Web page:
You might have heard conflicting opinions about when to start studying for the NCLEX-RN®. “I just studied the courses, walked right in, finished in 75 questions and that was it.” Or, “You need to absolutely throw yourself into studying for the NCLEX from your first day of nursing school.” It can be hard to know what to expect and how hard to study for the NCLEX. So let’s give you an overview of when to start studying for the NCLEX-RN®.
Manager of Curriculum Julie Kolde, MSN, said “Research has shown that the more exposure learners have to NCLEX-style questions throughout their program, the higher their chance of passing the NCLEX is. So take advantage of all of the NCLEX questions that are scattered throughout your courses. Practice makes perfect.”
In other words, the sooner the better. Start your very first semester to familiarize yourself with NCLEX-style questions, and go over the answers. Read blogs, listen to podcasts and watch YouTube videos that can help you internalize concepts (rather than just facts) that can help you widen your nursing knowledge. You may find that your learning style differs from a traditional lecture model, and that you understand the content better if you can watch a video of an influencer who suffers from the condition you’re studying, or listen to a podcast from a nurse who specializes in the concepts you’re struggling with.
Start study groups to teach and discuss the material you’re learning, or find a study technique that works best for your learning style. You will find that this highly contributes to you feeling confident and prepared for the test.
The NCLEX is an iterative test, which means it changes based on that answers you do and do not get right. It is most important to focus on your weak areas. How do you keep everything top of mind? Nightingale College has NCLEX success coaches that can guide you as you create a study plan that will help you ace the test.
Does it make me a worse nurse if I pass the NCLEX in 265 questions instead of 75? Does it matter if I pass on the first time?
The NCLEX rates technical proficiency in nursing concepts. What the NCLEX cannot measure is how kind, caring, and patient a nurse will be. Remember, poor NCLEX performance DOES NOT mean that you will not be a good nurse. What it does mean is that there are some gaps to fill in before you have the knowledge you need. Work with the NCLEX coach to fill those gaps, and you will be on your way to becoming a registered nurse.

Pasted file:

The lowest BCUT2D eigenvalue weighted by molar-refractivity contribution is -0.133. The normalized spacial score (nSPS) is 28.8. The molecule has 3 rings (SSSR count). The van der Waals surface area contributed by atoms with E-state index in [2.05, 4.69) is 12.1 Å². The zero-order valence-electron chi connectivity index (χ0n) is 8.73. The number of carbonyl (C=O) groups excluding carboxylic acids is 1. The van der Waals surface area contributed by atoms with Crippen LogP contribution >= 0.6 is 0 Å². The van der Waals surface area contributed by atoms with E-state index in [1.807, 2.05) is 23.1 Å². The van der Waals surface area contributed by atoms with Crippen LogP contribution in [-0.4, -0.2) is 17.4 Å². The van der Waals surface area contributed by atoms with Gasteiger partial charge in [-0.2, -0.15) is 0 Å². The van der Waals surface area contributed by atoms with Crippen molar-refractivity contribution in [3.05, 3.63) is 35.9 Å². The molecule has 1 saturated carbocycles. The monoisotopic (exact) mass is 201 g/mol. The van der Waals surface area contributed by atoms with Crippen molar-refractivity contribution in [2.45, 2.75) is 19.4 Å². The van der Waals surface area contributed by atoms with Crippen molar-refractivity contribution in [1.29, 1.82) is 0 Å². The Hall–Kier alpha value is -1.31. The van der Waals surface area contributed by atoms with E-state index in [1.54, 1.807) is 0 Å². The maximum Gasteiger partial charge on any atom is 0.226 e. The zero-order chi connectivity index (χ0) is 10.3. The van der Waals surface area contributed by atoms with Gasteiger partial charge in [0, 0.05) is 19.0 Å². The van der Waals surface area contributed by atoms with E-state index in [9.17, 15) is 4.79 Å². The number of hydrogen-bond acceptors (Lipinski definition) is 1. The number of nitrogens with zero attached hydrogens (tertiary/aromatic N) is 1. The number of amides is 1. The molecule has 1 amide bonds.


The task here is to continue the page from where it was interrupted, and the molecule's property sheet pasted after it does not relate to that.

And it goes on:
Factors to consider that might impact your performance on the NCLEX-RN:
Performance on other tests / Test anxiety
If you struggle with test anxiety, a high-stakes test like this might be stressful for you. Throughout nursing school, you will take HESIs that will prepare you for the NCLEX. By the time you are prepared to take the NCLEX, you will have completed several large exams and many smaller tests. Use those tests as practice tests for the NCLEX so you can see what test-taking strategies work for you. Remind yourself that you can take the NCLEX as many times as you need to! Check out this blog for tips to overcome test anxiety.
Time after graduation
The time you wait after graduation can have an impact on how well you perform on the exam. Studies have shown that the highest success on NCLEX is achieved when it is taken within 60 days of the last course instruction. Within thatwindow is best. This leaves you some time to prepare but not so much that you forget what you learned in your courses.
Seperate from test anxiety, confidence level can affect NCLEX scores. When you prepare for the NCLEX, you should feel confident that you prepared as much as possible.
Take some time for self-care before the test so you don’t already feel burnt out before you go in. The day of the test, take a few minutes to meditate. Lie down on the floor and just breathe for a few minutes to recenter yourself. Eat a healthy breakfast without too much sugar. Don’t overdo it on the caffeine. Don’t pick a fight with your significant other that morning.
We’re serious about the success of working with the NCLEX coach, a free resource available to learners and alumni at Nightingale College. Here’s what a past learner said about Jodi Thompson, our coach:
“Jodi is working with me to help pass the NCLEX. She is doing a great job. She has helped see ways to remember content that is very important for the NCLEX. She gave me a study plan from my exit hesi and we are going over that. Jodi is very helpful person and I appreciate her help.”
Our coach also received this email from a learner: “I just wanted to say thank you so much for taking the time to work with me. It meant a lot to me and it helped me so much. I took the NCLEX yesterday and I passed!! I am so happy and I know I passed because you worked with me. Thank you!!!”
To set up your coaching appointment, email Jodi Thompson at firstname.lastname@example.org. Good luck and FLAME FORWARD!